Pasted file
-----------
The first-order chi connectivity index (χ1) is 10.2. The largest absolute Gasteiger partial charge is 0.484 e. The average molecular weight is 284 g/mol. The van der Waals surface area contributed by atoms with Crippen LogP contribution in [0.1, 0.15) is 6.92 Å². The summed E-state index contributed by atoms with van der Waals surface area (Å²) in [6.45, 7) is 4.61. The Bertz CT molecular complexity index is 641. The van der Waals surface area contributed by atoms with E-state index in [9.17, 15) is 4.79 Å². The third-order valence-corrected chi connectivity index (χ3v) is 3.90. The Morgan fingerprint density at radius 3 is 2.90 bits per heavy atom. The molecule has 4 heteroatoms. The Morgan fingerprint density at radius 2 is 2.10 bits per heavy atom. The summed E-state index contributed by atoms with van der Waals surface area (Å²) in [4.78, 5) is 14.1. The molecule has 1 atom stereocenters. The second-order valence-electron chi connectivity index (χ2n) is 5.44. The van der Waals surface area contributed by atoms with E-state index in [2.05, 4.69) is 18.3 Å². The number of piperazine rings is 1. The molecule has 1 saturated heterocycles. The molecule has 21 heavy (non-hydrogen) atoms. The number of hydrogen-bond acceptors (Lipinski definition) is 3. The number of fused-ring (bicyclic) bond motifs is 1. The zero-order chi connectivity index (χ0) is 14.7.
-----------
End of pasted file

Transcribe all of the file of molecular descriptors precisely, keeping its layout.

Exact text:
The first-order chi connectivity index (χ1) is 10.2. The largest absolute Gasteiger partial charge is 0.484 e. The average molecular weight is 284 g/mol. The van der Waals surface area contributed by atoms with Crippen LogP contribution in [0.1, 0.15) is 6.92 Å². The summed E-state index contributed by atoms with van der Waals surface area (Å²) in [6.45, 7) is 4.61. The Bertz CT molecular complexity index is 641. The van der Waals surface area contributed by atoms with E-state index in [9.17, 15) is 4.79 Å². The third-order valence-corrected chi connectivity index (χ3v) is 3.90. The Morgan fingerprint density at radius 3 is 2.90 bits per heavy atom. The molecule has 4 heteroatoms. The Morgan fingerprint density at radius 2 is 2.10 bits per heavy atom. The summed E-state index contributed by atoms with van der Waals surface area (Å²) in [4.78, 5) is 14.1. The molecule has 1 atom stereocenters. The second-order valence-electron chi connectivity index (χ2n) is 5.44. The van der Waals surface area contributed by atoms with E-state index in [2.05, 4.69) is 18.3 Å². The number of piperazine rings is 1. The molecule has 1 saturated heterocycles. The molecule has 21 heavy (non-hydrogen) atoms. The number of hydrogen-bond acceptors (Lipinski definition) is 3. The number of fused-ring (bicyclic) bond motifs is 1. The zero-order chi connectivity index (χ0) is 14.7.